WannaCry ransomware could still wreak havoc if there’s an internet outage

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Remember WannaCry, the annoying piece of ransomware that spread quickly and especially disrupted hospitals in the UK before being contained? Well, as it turns out, there are potentially hundreds of thousands of PCs that are still infected with WannaCry.

Ransomware is a type of malware that encrypts a user's files and holds the data hostage until a ransom is paid, often times in Bitcoin. In many cases, there is a time limit imposed, after which the user's files get permanently deleted.

WannaCry is a specific piece of ransomware that made headlines in 2017 because of how quickly it was able to spread, and the damage it caused—hospitals in the UK had to shut down some of their non-emergency services as they dealt with the outbreak. The ransomware also went by a few other similar names, including WannaCryptor, WannaCrypt, and Wanna Decryptor.

The accidental discovery of a so-called kill switch stopped WannaCry from spreading within a few days of its discovery, as Wired explained at the time. A malware expert who goes by the name MalwareTech worked to reverse engineer WannaCry, and in the process he discovered that its programmers coded the ransomware to ping a specific URL.

Curious, he registered the domain for $10.69. In the process, he effectively shut down WannaCry—it turned out that WannaCry would only spread if the URL in question is unregistered and inactive. Once it became active, WannaCry stopped trying to infect additional PCs.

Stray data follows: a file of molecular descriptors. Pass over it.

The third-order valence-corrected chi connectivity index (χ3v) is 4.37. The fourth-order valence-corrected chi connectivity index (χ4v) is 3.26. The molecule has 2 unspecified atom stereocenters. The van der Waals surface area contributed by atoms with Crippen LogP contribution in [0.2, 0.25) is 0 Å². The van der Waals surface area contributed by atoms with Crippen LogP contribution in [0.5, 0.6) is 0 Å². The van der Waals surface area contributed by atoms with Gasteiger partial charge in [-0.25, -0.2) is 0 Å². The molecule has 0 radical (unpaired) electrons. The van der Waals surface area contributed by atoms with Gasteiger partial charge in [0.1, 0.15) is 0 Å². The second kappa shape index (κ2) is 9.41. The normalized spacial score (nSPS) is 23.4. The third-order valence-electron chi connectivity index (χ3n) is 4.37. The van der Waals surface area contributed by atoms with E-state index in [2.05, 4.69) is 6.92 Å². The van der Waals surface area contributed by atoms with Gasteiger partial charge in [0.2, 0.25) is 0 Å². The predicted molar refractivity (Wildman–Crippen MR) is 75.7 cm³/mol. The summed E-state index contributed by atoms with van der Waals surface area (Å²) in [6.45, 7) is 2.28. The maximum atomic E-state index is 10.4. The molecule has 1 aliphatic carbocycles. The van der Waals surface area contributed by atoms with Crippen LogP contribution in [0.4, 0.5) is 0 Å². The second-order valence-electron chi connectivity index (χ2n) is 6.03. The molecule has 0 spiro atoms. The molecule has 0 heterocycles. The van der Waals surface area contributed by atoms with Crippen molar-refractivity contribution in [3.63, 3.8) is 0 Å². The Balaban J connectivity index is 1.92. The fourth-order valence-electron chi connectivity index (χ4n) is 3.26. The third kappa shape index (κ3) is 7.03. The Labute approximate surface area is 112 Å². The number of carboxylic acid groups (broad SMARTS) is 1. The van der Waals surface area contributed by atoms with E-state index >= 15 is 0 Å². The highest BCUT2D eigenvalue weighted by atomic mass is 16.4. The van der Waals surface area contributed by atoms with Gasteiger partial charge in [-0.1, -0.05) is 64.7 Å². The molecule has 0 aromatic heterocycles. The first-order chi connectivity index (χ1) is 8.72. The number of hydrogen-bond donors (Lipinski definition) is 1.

The registration of the domain effectively neutralized WannaCry, but didn't get rid of it altogether. Jamie Hankins, head of security and threat intelligence researcher at Kryptos Logic, explained in a recent Twitter thread WannaCry infections continue to ping the aforementioned domain, which is now hosted by Cloudflare.

"In the last 24 hours we saw 2,713,752 beacons from 220,648 unique SrcIPs to the kill switch from 184 different countries," Hankins says.

The numbers balloon if looking at the past week, in which Hankins says there have been over 17 million pings from almost 640,000 unique IP addresses across 194 countries.

Hankins disclaims that the numbers are likely not 100 percent accurate because of the difficulty in tracking and collecting this kind of data, but even if it's in the ballpark, it's somewhat concerning.

"The fact that so many computers are still infected with this malware is a major problem. All you need is an internet outage to occur and for the kill switch domain to no longer be accessible for the ransomware to kick in," Bleeping Computer explains.

To prevent this from happening, Kryptos Logic built a free service called TellTale that enables organizations to monitor their range of IP addresses for known infections, including "WannaCry and a range of other potential threats."

It's not clear how many organizations have taken advantage of the service, but given the data, it seems like something companies should look into doing.